Wearing gloves, rub the goat or lamb belly with exactly 6 ounces of the cure, or 1 cup for the total 2 lbs of meat. (Weighing the seasonings helps ensure things don’t come out too salty.) Rub the cure in well, massaging it in to ensure proper seasoning. Refrigerate the meat for 2 days. If using fat caps, score the meat with a cross hatch pattern to help release fat.
Meanwhile, cover the wood chips with water and store in a cool place in a covered container that won’t absorb scents, like a metal mixing bowl covered with cling film, for example. The woodchips can be prepared 24 hours or more in advance.
To prepare the bacon for cooking, drain the woodchips and reserve, then start a grill. Remove the goat from the fridge. Move the coals to one side of the grill when they’re very hot to get one side as cool as possible, then put a handful of drained wood chips on the coals.
Put the grill rack down and lay the cured meat flat on the grill grates, making sure to place it on the opposite side of the coals. Smoke the bacon, keeping the heat as low as possible for 45 minutes-1 hour, turning the meat occasionally and adding more wood chips as needed to get a good, consistent smoke. Meanwhile, preheat the oven to 300.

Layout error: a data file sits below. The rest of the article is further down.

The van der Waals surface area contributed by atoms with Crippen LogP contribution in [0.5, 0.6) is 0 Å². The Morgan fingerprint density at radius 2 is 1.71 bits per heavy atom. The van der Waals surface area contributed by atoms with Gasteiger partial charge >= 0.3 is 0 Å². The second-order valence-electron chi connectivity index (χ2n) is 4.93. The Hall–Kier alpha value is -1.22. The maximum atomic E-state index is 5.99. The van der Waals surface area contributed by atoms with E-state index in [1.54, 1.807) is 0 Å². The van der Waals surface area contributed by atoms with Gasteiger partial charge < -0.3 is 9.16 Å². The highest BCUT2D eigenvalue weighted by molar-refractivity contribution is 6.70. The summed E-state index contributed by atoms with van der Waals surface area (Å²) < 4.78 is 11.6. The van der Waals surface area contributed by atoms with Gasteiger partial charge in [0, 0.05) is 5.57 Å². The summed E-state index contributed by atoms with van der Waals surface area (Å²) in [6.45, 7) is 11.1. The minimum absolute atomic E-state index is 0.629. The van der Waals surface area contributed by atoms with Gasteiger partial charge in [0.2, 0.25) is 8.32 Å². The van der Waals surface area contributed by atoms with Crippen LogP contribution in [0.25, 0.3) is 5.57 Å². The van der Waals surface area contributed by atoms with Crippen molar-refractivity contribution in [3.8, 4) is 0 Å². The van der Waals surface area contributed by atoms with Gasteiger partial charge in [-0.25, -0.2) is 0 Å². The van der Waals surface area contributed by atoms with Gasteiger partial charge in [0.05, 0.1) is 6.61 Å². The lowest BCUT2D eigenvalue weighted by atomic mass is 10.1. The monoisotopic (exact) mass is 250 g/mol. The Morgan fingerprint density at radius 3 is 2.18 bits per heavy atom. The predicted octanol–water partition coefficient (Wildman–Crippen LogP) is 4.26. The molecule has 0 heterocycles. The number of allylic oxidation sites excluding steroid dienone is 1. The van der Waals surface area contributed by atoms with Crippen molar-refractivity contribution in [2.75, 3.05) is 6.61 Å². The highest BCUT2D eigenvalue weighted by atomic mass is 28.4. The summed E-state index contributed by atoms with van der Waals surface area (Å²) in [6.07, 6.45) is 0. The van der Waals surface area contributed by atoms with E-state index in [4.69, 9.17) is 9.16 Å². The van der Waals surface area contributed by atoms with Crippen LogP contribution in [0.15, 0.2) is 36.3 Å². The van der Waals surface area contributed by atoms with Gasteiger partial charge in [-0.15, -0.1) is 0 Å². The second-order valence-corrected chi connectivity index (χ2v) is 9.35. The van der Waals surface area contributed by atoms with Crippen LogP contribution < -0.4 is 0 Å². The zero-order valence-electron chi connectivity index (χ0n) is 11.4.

Remove the meat (it should be nice and browned from the brown sugar and smoke) to a shallow pan, fill with an 1.4 inch of water, cover with parchment and then foil, and bake for 1 hour. Allow the bacon to cool, then refrigerate or freeze until needed. The bacon will keep for 2 weeks in the fridge, and 3-4 months in the freezer, tightly wrapped in cling film, and then wrapped in a freezer bag. The best way to keep it frozen would be to vacuum seal it.
Breast (brisket) tongue, fat caps from the loin, and boneless ribs can be cured exactly like belly and trim meat.